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UniCredit has upgraded their target price for gold from $1,250 to $1,600 by the end of 2012.  The reason for the upgrade is based on three powerful trends: the fear over “money printing” at the Fed (QE), the idea that the Euro sovereign debt crisis represents a condemnation of fiat money and increasing demand for gold from China.

UniCredit invokes the always frightening sounding “debt monetization” term in their latest report.  Of course, the Fed has not monetized anything (as it is operationally impossible) and they certainly aren’t causing inflation, however, I am certainly in the minority in believing this reality.  Quantitative easing has already proven to be a monetary non-event yet market participants continue to believe this will somehow magically cause severe inflation.  There is no doubt, however, that inflation fears are rampant due to the Fed’s actions and in the market expectations can be just as important as reality:

“The Fed’s decision to reinvest the proceeds from maturing and prepaid agency debt and MBS in longer-term Treasuries and to continue rolling over its holdings of Treasury securities as they mature has eliminated the slight tightening bias of US monetary policy.  Thus far, it is not yet clear whether this will now also result in a lengthening of the Fed balance sheet. In the past, however, the gold market reacted extremely positively to a monetization of government debt.”

The second major trend is the Euro sovereign debt crisis.  Gold demand has surged as fears in Europe have continued to roil the markets.  I’ve previously explained why I think the market has this incorrect (the Euro is in fact a single currency system much like the gold standard), however, my opinion matters little in the grand scheme of things.  What matters is how people perceive the current environment and right now they see the European sovereign debt crisis as another flaw in fiat money.  Demand for gold is subsequently surging as Euro fears continue:

“In the second quarter of 2010, demand for gold measured in tons increased by 34% yoy. On a USD basis, a new record was even posted for the quarter. The reason for this is the surge in investor demand triggered by the Fed decision and the renewed widening of CDS spreads in Europe.”

I think the previous two trends are largely unfounded (though that doesn’t mean they won’t persist), however, the third trend is very real.  UniCredit cites China’s surging demand for gold:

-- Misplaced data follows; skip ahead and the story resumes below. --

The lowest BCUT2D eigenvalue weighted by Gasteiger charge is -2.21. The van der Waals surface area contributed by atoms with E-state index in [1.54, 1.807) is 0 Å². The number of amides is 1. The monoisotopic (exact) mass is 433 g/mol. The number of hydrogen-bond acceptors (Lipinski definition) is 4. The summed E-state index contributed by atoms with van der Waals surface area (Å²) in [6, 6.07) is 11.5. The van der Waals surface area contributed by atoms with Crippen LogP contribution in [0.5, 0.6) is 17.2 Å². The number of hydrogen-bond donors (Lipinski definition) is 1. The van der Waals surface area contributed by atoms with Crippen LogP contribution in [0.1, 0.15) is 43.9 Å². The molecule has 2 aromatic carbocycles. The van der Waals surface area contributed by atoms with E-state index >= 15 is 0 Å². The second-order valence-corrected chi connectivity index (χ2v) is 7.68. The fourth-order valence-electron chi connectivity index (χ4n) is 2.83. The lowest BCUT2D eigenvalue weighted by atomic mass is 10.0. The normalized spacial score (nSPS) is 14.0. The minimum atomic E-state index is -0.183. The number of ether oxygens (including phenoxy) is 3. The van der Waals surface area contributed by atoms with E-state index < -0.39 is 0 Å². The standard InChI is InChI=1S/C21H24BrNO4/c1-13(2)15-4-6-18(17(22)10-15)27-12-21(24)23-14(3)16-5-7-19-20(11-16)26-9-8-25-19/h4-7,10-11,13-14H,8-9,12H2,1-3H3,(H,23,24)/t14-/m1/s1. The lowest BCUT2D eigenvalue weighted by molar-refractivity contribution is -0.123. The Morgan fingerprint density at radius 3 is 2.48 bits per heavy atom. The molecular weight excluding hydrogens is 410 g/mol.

“The Chinese government has encouraged consumers to invest in gold, and with great success. In the last 12 months, demand for gold totaled 532 tons. While jewelry demand is merely stagnating, investors are increasingly discovering the gold market. While as recently as 2008 only 17 tons of gold were purchased, in 2009 the figure was already 73 tons. In the last 12 months, demand was even 143 tons! Although China has evolved into the world’s largest gold producer in recent years, the annual production of most recently 330 tons is by no means sufficient to satisfy this demand.

China announced important gold market reforms at the beginning of August. Foreign companies are now permitted to offer their gold coins at the Shanghai Exchange, more banks are permitted to import gold from abroad, and more domestic, gold-based investment products are to be developed. As a result, demand of Chinese investors will increasingly be felt on the global market. But the Chinese government also has an ever greater interest in gold imports. In April 2009, China had reported an increase in its gold reserves from 19.29mn to 33.89mn troy ounces. Nevertheless, they are still at a very low 1.7% of the entire foreign exchange reserves. If China is targeting a gold reserve of, for example, 10%, it would have to purchase 6,130 tons of gold or 2.4 times global annual production. If China were to meet the demand only from domestic producers, it would take 19 years to achieve this objective. Since the gold market is per se only a very small market, further increases in the price of gold are pre-programmed.”

These are indeed powerful trends even if I believe some of them are unfounded.  I think one thing that can be concluded from all of this is that demand for gold is likely to remain strong so long as the Euro crisis continues, the balance sheet recession in the USA continues and China remains the primary driver of the global economy.  These look like pretty good bets to me.

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